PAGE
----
Connect: A Guide to a New Way of Working (book review)

Hi Everybody. My name is Josh. I’m a web worker.

Connect

I recently got the chance to review Connect: A Guide to a New Way of Working by my friend Anne Zelenka, who is the editor at large at Web Worker Daily, a blog focused on people who work on the web. Here follows my review of the book.

First, the verdict: Highly recommended. Connect is an excellent guide to working on the web, offering an comprehensive overview of all the things to think about and consider if you’re working from home or your job happens to be primarily web-based. I would recommend it to anybody who wants to improve their productivity. In addition to covering all the aspects of web work, Anne also throws in some psychology that underpins a lot of what web workers do, noting that it can be lonely and myopic place at times while giving out a raft of ideas on how to cope.

But I’ve also written up some more thoughts in case you want to know more about why I like it…

Hi Everybody. My name is Josh. I’m a web worker.

Connect

I recently got the chance to review Connect: A Guide to a New Way of Working by my friend Anne Zelenka, who is the editor at large at Web Worker Daily, a blog focused on people who work on the web. Here follows my review of the book.

First, the verdict: Highly recommended. Connect is an excellent guide to working on the web, offering an comprehensive overview of all the things to think about and consider if you’re working from home or your job happens to be primarily web-based. I would recommend it to anybody who wants to improve their productivity. In addition to covering all the aspects of web work, Anne also throws in some psychology that underpins a lot of what web workers do, noting that it can be lonely and myopic place at times while giving out a raft of ideas on how to cope.

But I’ve also written up some more thoughts in case you want to know more about why I like it.

Here is Anne’s definition of a web worker:

Picture the web worker, a freelancer working from home or out of wifi-enabled cafes, she works on a variety of projects across organizational boundaries. She collaborates with people she’s met on the web on an ad hoc or occasionally more formal basis…and manages relationships across communities, geography, and time zones; and uses a flexible set of web-based tools in fluid workflows.”

Sound familiar?

There are lots of big ideas in the book. Here are a few:

  • Busyness vs. burstiness
  • Getting rich by paying attention
  • Social productivity
  • Workstreaming

My favorite chapter is “Connect, Communicate, and Collaborate”. If I had to read only one chapter, this would be it. In it, Anne basically describes the challenges I currently face: going beyond email to communicate with others (hello Twitter), how to schedule meetings with remote colleagues, how to share views on each other’s work, but most importantly how to keep it all human. She points out how important it is to remember the human on the other end of the tether and recommends:

  • Use social communications to strengthen relationships
  • Don’t look to connect just because someone can do something for you
  • Numbers aren’t as important as diversity and depth of connections
  • Seek to understand people three dimensionally

These things all ring especially true for me. The real deal is to do work with people you like, people you can geek out with, not people who promise more.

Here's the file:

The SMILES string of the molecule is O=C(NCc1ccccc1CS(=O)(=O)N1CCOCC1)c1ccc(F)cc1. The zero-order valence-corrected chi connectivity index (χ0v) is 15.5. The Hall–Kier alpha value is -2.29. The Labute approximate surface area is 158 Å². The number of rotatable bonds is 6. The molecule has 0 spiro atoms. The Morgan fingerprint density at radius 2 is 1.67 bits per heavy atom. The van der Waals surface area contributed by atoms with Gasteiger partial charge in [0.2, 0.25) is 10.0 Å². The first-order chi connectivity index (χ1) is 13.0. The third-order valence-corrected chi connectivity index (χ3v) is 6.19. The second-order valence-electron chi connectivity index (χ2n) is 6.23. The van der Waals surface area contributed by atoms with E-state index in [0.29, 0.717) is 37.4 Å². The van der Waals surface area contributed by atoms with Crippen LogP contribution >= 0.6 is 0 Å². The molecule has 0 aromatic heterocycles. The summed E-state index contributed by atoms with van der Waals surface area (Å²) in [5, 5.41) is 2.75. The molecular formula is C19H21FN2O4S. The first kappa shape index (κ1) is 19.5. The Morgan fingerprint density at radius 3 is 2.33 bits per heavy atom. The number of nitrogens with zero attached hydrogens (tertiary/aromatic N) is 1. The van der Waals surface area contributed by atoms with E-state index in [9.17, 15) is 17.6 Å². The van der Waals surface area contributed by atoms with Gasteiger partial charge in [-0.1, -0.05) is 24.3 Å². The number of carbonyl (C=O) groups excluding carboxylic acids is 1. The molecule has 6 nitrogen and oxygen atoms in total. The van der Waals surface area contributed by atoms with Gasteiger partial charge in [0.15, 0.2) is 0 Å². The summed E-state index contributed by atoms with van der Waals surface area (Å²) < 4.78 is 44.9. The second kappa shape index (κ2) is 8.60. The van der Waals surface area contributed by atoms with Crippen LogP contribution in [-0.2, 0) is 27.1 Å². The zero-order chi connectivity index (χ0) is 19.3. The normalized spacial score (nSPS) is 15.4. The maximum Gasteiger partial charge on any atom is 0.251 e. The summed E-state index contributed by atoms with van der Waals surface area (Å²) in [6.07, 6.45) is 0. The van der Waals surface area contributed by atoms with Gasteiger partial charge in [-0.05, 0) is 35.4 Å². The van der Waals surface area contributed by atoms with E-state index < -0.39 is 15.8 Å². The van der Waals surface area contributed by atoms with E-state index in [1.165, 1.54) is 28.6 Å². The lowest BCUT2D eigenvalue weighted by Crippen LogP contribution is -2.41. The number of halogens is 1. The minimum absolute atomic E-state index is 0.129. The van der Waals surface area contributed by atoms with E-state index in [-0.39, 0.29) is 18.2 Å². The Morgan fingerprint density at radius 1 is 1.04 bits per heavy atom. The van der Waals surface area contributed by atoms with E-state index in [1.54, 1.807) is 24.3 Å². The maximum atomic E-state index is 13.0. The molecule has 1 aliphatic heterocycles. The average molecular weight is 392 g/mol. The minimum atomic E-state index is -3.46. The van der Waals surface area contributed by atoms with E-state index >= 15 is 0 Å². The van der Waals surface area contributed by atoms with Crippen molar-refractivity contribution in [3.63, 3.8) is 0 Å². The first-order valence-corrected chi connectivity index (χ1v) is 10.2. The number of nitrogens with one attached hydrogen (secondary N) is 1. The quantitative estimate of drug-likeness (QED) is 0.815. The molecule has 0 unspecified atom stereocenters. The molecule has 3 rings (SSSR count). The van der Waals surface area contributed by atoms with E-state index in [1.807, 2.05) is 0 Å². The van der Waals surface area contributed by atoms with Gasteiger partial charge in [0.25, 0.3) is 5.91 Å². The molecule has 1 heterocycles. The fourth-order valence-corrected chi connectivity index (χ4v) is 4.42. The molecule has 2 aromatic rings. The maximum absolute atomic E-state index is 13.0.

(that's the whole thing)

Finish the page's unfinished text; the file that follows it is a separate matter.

Because she’s covering so much ground, Anne is an amazingly efficient writer. She breathlessly flows from one topic to the next, covering the major points and the things you need to know. Where Malcolm Gladwell takes a book to make a single point, Anne takes a sentence.

If I had to find a frustration with the book it might be this. In some sections, I wanted Anne to write much more than she had room to. For example, there’s a section early in the book called “You’re a Social Animal” that hints a little bit about the research on social interaction among humans. Personally, I could read about that sort of thing all day. (maybe because I’m writing about it?) But I understand that this is a guide book, so it’s not really the place to get all researchy. Thankfully, Anne provides a link for deeper reading.

What I really like about Anne’s writing is that the goal of web working is not always about efficiency, it’s also about peace of mind and the power of the individual. She’s got some Zen undertones to her writing. For example, in the chapter “Burst your productivity”, she writes:

“You are your own yeast. In order to achieve your goals and express yourself authentically, you need to rely upon your individual power, amplified through a community, rather than solely depending on any organizational or management structures to motivate you from the outside.”

This, to me, is one of the major points of the book. Most of the book is about efficiently getting your web life in order and taking advantage of all this connectivity, but gems like this remind us that we’re the ones who power our own ship, so to speak. While we need the help of our network we can’t rely on them for our individual confidence and power. Hooray for the web worker!

So, I definitely recommend Connect: A Guide to a New Way of Working for anyone who is a web worker trying to manage your career and especially if you’re transitioning to be one and don’t know where to start. This includes freelancers, social media folks, and people who need to look outside their office to find folks like them.

[Editor's note: Got a book you would like reviewed on Bokardo? Drop me a line]

Published: January 10th, 2008

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